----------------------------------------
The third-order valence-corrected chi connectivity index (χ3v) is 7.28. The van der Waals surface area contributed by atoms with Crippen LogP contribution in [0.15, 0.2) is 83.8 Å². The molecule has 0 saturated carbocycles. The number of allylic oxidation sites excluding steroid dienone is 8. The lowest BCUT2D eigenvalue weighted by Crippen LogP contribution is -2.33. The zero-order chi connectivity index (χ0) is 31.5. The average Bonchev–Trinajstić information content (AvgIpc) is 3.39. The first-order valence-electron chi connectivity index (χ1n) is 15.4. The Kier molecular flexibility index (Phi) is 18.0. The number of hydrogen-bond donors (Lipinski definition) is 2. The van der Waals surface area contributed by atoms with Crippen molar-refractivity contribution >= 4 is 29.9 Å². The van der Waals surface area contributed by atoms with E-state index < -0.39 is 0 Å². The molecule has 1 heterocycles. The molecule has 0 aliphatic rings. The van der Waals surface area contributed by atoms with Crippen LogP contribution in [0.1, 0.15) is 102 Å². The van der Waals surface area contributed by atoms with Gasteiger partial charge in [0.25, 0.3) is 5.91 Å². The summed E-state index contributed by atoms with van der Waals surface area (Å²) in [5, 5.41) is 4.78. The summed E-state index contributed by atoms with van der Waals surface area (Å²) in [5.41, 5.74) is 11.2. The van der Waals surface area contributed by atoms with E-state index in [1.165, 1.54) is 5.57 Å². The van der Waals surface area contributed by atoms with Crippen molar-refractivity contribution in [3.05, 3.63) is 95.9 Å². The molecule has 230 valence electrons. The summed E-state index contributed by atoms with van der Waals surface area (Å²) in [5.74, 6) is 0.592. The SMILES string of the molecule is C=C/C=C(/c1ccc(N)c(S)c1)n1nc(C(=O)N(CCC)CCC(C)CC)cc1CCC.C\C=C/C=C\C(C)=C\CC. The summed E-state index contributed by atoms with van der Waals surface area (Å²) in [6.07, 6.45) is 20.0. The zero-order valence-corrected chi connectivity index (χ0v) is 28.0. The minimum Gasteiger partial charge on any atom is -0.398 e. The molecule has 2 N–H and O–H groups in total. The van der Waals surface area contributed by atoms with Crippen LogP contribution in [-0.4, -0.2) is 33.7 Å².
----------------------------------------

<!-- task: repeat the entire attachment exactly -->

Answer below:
The third-order valence-corrected chi connectivity index (χ3v) is 7.28. The van der Waals surface area contributed by atoms with Crippen LogP contribution in [0.15, 0.2) is 83.8 Å². The molecule has 0 saturated carbocycles. The number of allylic oxidation sites excluding steroid dienone is 8. The lowest BCUT2D eigenvalue weighted by Crippen LogP contribution is -2.33. The zero-order chi connectivity index (χ0) is 31.5. The average Bonchev–Trinajstić information content (AvgIpc) is 3.39. The first-order valence-electron chi connectivity index (χ1n) is 15.4. The Kier molecular flexibility index (Phi) is 18.0. The number of hydrogen-bond donors (Lipinski definition) is 2. The van der Waals surface area contributed by atoms with Crippen molar-refractivity contribution >= 4 is 29.9 Å². The van der Waals surface area contributed by atoms with E-state index < -0.39 is 0 Å². The molecule has 1 heterocycles. The molecule has 0 aliphatic rings. The van der Waals surface area contributed by atoms with Crippen LogP contribution in [0.1, 0.15) is 102 Å². The van der Waals surface area contributed by atoms with Gasteiger partial charge in [0.25, 0.3) is 5.91 Å². The summed E-state index contributed by atoms with van der Waals surface area (Å²) in [5, 5.41) is 4.78. The summed E-state index contributed by atoms with van der Waals surface area (Å²) in [5.41, 5.74) is 11.2. The van der Waals surface area contributed by atoms with E-state index in [1.165, 1.54) is 5.57 Å². The van der Waals surface area contributed by atoms with Crippen molar-refractivity contribution in [3.05, 3.63) is 95.9 Å². The molecule has 230 valence electrons. The summed E-state index contributed by atoms with van der Waals surface area (Å²) in [5.74, 6) is 0.592. The SMILES string of the molecule is C=C/C=C(/c1ccc(N)c(S)c1)n1nc(C(=O)N(CCC)CCC(C)CC)cc1CCC.C\C=C/C=C\C(C)=C\CC. The summed E-state index contributed by atoms with van der Waals surface area (Å²) in [6.07, 6.45) is 20.0. The zero-order valence-corrected chi connectivity index (χ0v) is 28.0. The minimum Gasteiger partial charge on any atom is -0.398 e. The molecule has 2 N–H and O–H groups in total. The van der Waals surface area contributed by atoms with Crippen LogP contribution in [-0.4, -0.2) is 33.7 Å².